June 16, 2014

A Transgender Novel Discussing "Autogynephilia" - Imogen Binnie's Nevada

Imogen Binnie has written a novel about the lives of two male to female crossdreamers. And yes, you should read it!
Photo of Imogen Binnie byJulie Blair 


There have been novels about crossdreaming before (Ernest Hemingway's Garden of Eden comes to mind), but I have never seen one who includes a discussion of the concept of "autogynephilia" (defined as men who get aroused by the idea of being women).

Imogen Binnie's Nevada does. And it does so because it is about two male to female crossdreamers: one lesbian punk trans woman, Maria Griffith, and one MTF crossdreamer living as a  heterosexual man: James.

Raw

It is a roller-coaster ride of a book, completely unlike any trans autobiography you might have read.

The language is colorful and explicit, and Binnie does not sugarcoat the lives of transgender people. Both James and Maria are suffering from the kind of traumatic stress disorder that gender confusion can bring. They are struggling with self acceptance, and find it hard to believe and embrace the love of others.

Maria is definitely intellectualizing  in an attempt to avoid feeling the hurt.

Crossdreaming unfiltered

Unlike many trans authors Binnie does not hide the crossdreaming -- i.e. the fact that trans people, being those crossdressers, transsexuals or other gender variant persons, may get aroused by the idea of being their target sex. She faces it head on, bringing it out into the open.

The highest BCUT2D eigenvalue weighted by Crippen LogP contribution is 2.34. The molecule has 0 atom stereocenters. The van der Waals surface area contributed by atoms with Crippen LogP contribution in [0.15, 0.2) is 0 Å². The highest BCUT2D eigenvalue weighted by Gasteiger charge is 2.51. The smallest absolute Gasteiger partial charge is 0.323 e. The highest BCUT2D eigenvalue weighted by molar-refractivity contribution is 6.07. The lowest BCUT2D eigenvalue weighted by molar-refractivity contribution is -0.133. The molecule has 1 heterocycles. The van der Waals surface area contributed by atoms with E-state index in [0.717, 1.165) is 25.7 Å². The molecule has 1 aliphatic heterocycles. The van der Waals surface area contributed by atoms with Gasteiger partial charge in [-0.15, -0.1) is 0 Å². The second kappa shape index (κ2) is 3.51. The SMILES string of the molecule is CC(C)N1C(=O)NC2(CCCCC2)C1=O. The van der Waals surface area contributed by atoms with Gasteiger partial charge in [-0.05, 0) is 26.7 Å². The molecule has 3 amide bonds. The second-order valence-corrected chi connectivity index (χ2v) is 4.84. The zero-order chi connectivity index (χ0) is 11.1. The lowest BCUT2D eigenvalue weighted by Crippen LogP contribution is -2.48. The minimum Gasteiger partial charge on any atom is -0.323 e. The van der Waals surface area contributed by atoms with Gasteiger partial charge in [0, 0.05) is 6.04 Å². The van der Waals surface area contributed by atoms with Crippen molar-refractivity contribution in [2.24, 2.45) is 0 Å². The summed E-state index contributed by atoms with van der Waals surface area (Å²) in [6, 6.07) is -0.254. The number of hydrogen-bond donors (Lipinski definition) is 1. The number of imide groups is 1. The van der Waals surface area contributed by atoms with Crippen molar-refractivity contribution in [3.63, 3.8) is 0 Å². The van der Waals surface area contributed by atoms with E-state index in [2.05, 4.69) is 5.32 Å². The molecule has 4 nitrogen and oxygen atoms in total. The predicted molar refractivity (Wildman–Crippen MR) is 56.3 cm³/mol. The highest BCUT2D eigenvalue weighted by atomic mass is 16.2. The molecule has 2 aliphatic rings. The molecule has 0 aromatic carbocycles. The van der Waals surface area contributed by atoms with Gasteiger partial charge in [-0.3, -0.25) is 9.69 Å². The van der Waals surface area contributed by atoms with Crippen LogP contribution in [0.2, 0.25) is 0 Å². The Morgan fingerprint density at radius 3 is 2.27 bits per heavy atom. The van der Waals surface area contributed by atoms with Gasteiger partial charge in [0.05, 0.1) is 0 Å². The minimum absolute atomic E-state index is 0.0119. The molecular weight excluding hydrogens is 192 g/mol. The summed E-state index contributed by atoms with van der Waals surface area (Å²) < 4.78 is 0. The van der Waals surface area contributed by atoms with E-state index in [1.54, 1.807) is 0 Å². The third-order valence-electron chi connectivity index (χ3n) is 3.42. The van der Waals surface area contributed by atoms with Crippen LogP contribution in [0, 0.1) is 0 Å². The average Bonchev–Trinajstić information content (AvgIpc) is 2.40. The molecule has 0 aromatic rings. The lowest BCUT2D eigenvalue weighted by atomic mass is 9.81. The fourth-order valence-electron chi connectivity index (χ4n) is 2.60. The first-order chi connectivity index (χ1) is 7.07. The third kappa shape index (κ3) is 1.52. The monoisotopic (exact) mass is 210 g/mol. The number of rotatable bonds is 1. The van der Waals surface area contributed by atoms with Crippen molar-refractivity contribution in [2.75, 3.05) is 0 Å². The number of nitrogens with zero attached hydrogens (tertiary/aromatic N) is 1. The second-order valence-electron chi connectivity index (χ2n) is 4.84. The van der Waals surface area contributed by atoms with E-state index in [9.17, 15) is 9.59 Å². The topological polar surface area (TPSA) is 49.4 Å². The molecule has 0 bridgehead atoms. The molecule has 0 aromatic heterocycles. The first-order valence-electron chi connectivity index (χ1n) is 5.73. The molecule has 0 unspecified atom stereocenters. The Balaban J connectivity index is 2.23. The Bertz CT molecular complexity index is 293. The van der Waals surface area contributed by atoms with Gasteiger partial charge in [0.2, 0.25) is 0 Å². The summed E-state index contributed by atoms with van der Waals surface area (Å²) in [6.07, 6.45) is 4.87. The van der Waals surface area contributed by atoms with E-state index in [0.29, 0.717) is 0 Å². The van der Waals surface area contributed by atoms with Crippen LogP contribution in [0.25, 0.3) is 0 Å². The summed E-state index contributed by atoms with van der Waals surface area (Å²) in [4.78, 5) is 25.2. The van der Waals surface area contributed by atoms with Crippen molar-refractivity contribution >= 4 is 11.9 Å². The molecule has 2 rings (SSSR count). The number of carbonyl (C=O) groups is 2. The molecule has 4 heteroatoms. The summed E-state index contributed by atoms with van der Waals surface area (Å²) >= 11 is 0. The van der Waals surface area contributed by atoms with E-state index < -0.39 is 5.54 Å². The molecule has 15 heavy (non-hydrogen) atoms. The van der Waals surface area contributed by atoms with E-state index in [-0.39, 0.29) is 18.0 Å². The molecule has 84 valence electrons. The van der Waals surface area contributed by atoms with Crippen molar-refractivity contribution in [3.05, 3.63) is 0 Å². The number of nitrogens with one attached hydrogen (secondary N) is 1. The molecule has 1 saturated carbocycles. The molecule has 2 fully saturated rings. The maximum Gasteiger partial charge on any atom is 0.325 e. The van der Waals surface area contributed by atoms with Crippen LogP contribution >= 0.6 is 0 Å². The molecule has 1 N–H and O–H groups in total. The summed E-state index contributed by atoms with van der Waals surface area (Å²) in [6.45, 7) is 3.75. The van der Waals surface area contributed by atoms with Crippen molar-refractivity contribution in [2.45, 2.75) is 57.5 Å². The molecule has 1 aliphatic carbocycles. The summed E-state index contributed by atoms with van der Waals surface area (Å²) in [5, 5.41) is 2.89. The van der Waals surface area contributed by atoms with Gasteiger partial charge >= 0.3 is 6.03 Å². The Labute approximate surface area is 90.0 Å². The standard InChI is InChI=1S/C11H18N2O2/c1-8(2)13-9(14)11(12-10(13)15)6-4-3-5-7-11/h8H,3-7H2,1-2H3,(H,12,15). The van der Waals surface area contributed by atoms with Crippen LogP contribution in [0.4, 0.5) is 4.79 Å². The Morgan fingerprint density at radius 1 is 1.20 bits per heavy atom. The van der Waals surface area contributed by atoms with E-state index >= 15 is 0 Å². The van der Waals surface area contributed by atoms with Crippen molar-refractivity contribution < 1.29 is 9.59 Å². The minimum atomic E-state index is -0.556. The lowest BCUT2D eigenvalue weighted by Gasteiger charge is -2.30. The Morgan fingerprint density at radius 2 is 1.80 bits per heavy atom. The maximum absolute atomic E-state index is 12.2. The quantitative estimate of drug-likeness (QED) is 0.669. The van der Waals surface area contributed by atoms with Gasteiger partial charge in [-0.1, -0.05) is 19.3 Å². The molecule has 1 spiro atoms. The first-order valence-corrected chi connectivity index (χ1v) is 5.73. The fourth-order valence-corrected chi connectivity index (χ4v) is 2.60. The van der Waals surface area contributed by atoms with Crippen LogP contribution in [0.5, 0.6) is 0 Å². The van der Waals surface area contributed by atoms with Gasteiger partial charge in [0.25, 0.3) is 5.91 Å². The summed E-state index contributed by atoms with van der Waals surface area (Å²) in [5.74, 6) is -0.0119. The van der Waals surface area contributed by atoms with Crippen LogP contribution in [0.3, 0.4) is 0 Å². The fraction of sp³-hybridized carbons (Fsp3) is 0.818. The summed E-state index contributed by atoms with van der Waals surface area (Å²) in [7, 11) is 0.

June 3, 2014

Janet Mock and Laverne Cox Embrace a Broad Interpretation of Transgender

Janet Mock and Laverne Cox are supporting the
transgender umbrella. Photo: Jamie McCarthy
Trans activists Janet Mock and Laverne Cox supports a wide definition of the word transgender. Mock's new book explains why.

Janet Mock's new autobiography should be obligatory reading for everyone interested in trans issues, and for various reasons. 

One is the fact that she throws light upon why some transsexual people feel such a need to invalidate other members of the transgender family.

Getting validation as a "real woman"

Mock tells the story about how she as a young transsexual woman ended up distancing herself from other trans people, insulting them in the process.

She writes:

"Growing up, I learned that being trans was not something you did take pride in; therefore, I yearned to separate myself from the dehumanizing depictions of trans women I saw in popular culture..."

Mock starts out by pointing out that umbrella terms like transgender can cause difficulties, as society often blurs the lines between drag queens and trans women.

This is highly problematic, Mock says, because this causes many people to believe that trans women, like drag queens, go home, take off their wigs and chest plates, and walk around as men:

"Trans Womanhood is not a performance or costume. As [Mock's friend] Wendi likes to joke, 'A drag queen is part-time for show-time, and a trans woman is all the time!"

Gender dysphoric drag queens and crossdressers

Still, when Mock does not dismiss the broader transgender alliance (or end up as truscum), this is because she learned to know drag queens and divas personally, and found that many of them are, in fact, transsexual women.


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